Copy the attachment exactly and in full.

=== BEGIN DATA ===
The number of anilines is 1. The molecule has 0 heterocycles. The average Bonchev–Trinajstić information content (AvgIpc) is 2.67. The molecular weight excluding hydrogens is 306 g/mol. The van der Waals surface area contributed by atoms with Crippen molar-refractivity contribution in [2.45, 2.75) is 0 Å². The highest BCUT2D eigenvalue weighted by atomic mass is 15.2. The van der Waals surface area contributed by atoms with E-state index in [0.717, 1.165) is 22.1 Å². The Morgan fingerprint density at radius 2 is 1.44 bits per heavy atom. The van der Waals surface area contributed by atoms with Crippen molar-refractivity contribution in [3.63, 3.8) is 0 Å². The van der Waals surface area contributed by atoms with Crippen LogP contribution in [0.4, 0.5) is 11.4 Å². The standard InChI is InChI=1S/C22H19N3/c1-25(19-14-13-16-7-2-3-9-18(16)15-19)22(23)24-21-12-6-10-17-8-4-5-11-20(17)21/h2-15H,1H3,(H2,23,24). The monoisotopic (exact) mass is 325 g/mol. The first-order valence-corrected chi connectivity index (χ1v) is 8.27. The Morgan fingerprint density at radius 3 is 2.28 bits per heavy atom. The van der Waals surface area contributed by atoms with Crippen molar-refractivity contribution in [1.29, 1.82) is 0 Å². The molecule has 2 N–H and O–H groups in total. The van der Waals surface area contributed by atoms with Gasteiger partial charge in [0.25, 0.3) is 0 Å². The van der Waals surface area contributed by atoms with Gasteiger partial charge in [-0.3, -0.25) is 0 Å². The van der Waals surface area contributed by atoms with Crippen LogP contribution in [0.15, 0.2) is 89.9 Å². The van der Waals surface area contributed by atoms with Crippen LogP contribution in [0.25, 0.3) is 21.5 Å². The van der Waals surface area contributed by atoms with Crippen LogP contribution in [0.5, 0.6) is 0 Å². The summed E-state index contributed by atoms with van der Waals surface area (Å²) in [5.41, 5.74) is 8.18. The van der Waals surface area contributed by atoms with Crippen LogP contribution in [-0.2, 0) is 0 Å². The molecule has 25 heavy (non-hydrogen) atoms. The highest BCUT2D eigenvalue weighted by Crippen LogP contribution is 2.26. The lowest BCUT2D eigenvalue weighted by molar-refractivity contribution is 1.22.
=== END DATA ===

The number of anilines is 1. The molecule has 0 heterocycles. The average Bonchev–Trinajstić information content (AvgIpc) is 2.67. The molecular weight excluding hydrogens is 306 g/mol. The van der Waals surface area contributed by atoms with Crippen molar-refractivity contribution in [2.45, 2.75) is 0 Å². The highest BCUT2D eigenvalue weighted by atomic mass is 15.2. The van der Waals surface area contributed by atoms with E-state index in [0.717, 1.165) is 22.1 Å². The Morgan fingerprint density at radius 2 is 1.44 bits per heavy atom. The van der Waals surface area contributed by atoms with Crippen molar-refractivity contribution in [3.63, 3.8) is 0 Å². The van der Waals surface area contributed by atoms with Crippen LogP contribution in [0.4, 0.5) is 11.4 Å². The standard InChI is InChI=1S/C22H19N3/c1-25(19-14-13-16-7-2-3-9-18(16)15-19)22(23)24-21-12-6-10-17-8-4-5-11-20(17)21/h2-15H,1H3,(H2,23,24). The monoisotopic (exact) mass is 325 g/mol. The first-order valence-corrected chi connectivity index (χ1v) is 8.27. The Morgan fingerprint density at radius 3 is 2.28 bits per heavy atom. The van der Waals surface area contributed by atoms with Crippen molar-refractivity contribution in [1.29, 1.82) is 0 Å². The molecule has 2 N–H and O–H groups in total. The van der Waals surface area contributed by atoms with Gasteiger partial charge in [0.25, 0.3) is 0 Å². The van der Waals surface area contributed by atoms with Gasteiger partial charge in [-0.3, -0.25) is 0 Å². The van der Waals surface area contributed by atoms with Crippen LogP contribution in [0.15, 0.2) is 89.9 Å². The van der Waals surface area contributed by atoms with Crippen LogP contribution in [0.25, 0.3) is 21.5 Å². The van der Waals surface area contributed by atoms with Crippen LogP contribution in [0.5, 0.6) is 0 Å². The summed E-state index contributed by atoms with van der Waals surface area (Å²) in [5.41, 5.74) is 8.18. The van der Waals surface area contributed by atoms with Crippen LogP contribution in [-0.2, 0) is 0 Å². The molecule has 25 heavy (non-hydrogen) atoms. The highest BCUT2D eigenvalue weighted by Crippen LogP contribution is 2.26. The lowest BCUT2D eigenvalue weighted by molar-refractivity contribution is 1.22.